Windows 11 officially released today (October 5) and that means Windows 10 users around the world should start seeing the free update option appear in Windows Update.
It’s exciting because Microsoft has been pushing Windows 11 forward for months, touting it as a simpler, more streamlined Windows that will help you get the most out of your PC. And after using Windows 11 in various beta states for a month or two, I can tell you that some of its new features have helped me be more productive, once I have learned how to integrate them into my workflow. .
But as Windows 11 rolls out around the world, I’m answering questions from family and friends about what it means for their PCs, and if they should be concerned about upgrading. If you’ve been thinking about similar questions, let me help reassure you: yes, Windows 11 is here and it has some cool new features, but it doesn’t offer most of us any significant improvements over it. to Windows 10. Here’s why you shouldn’t insist on upgrading right away.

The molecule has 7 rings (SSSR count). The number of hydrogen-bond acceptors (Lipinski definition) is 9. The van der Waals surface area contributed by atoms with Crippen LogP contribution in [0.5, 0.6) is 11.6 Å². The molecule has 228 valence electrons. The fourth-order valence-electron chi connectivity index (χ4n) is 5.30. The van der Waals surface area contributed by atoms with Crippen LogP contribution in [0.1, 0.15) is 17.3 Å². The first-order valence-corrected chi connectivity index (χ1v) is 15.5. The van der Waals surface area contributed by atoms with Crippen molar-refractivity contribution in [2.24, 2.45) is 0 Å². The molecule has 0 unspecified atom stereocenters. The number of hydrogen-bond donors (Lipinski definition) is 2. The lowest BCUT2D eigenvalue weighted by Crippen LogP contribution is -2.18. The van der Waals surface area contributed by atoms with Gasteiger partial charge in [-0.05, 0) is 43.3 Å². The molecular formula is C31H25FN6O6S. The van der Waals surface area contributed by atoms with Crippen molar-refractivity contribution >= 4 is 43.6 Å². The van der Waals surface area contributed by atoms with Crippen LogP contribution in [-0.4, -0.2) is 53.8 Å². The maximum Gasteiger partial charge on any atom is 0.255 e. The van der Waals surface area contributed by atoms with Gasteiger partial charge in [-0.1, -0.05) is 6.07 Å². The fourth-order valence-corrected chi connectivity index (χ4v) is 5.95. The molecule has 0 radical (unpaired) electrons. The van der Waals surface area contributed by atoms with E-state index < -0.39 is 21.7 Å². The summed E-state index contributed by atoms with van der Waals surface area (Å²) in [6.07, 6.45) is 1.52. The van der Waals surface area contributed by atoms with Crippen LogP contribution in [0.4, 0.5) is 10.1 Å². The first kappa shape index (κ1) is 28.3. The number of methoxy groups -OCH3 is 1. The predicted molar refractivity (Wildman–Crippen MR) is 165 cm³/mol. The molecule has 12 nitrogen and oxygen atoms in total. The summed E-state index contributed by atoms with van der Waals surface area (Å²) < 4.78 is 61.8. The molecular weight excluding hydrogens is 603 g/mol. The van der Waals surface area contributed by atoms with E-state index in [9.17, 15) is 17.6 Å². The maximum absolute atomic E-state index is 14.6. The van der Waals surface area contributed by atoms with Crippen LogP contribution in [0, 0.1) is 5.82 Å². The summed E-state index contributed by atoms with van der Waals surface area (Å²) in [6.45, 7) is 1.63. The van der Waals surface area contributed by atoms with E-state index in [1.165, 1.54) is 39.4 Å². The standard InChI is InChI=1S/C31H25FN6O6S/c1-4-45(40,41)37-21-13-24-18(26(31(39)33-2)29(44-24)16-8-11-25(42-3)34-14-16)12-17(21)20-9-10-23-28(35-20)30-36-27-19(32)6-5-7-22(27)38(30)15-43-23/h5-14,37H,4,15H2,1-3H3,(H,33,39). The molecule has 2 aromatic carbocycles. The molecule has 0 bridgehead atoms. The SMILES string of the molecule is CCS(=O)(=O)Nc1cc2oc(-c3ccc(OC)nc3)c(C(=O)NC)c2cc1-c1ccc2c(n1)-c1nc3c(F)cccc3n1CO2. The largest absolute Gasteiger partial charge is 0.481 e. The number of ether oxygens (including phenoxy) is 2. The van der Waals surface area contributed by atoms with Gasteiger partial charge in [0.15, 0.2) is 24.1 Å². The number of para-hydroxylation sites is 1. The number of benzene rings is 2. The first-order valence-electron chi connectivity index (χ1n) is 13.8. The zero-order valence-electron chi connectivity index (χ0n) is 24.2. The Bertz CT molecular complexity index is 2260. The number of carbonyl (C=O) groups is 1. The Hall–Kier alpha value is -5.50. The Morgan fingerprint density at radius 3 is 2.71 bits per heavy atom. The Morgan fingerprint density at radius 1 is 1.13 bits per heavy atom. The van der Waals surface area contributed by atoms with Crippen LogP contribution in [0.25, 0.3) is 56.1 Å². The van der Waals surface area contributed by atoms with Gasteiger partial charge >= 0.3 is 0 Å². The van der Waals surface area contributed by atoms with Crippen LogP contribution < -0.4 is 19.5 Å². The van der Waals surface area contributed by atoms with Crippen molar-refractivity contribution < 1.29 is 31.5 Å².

Windows 11 is not yet complete
The main reason you shouldn’t rush out and try to install Windows 11 yourself is that the operating system is not yet complete. While it’s common to see updated software with fixes and new features after release, Windows 11 is less cooked at launch than I would like.
Most notably, Microsoft promised that Windows 11 would support running Android apps natively using Intel’s Bridge technology, but then announced that this feature would be delayed until an indefinite period after launch.
The company partners with Amazon to make Android apps from its Amazon Appstore available to Windows 11 users, and claims the Amazon Appstore (as well as the Epic Games Store, with other third-party application showcases to follow) will be available for download in the Microsoft Store for Windows in the coming months, so it’s entirely possible that we will feel like native Android app support in Windows 11 before 2022 – but I’m not betting there -above.
And, at least during the week of release, there are plenty of Windows 11 apps and features that still need to be tweaked and improved. The Widgets menu lacks some advertised features and needs more efficient options to control each widget, for example. Microsoft Teams is now so deeply integrated with Windows 11 that it’s housed in the taskbar by default (although you can remove it in the taskbar settings), but it doesn’t seem more useful here than it does on Windows. 10. And while most Windows menus have been updated with new designs, it doesn’t take a lot of clicks looking for a specific setting to stumble upon a legacy menu from the days of Windows 10 or later. from an earlier version.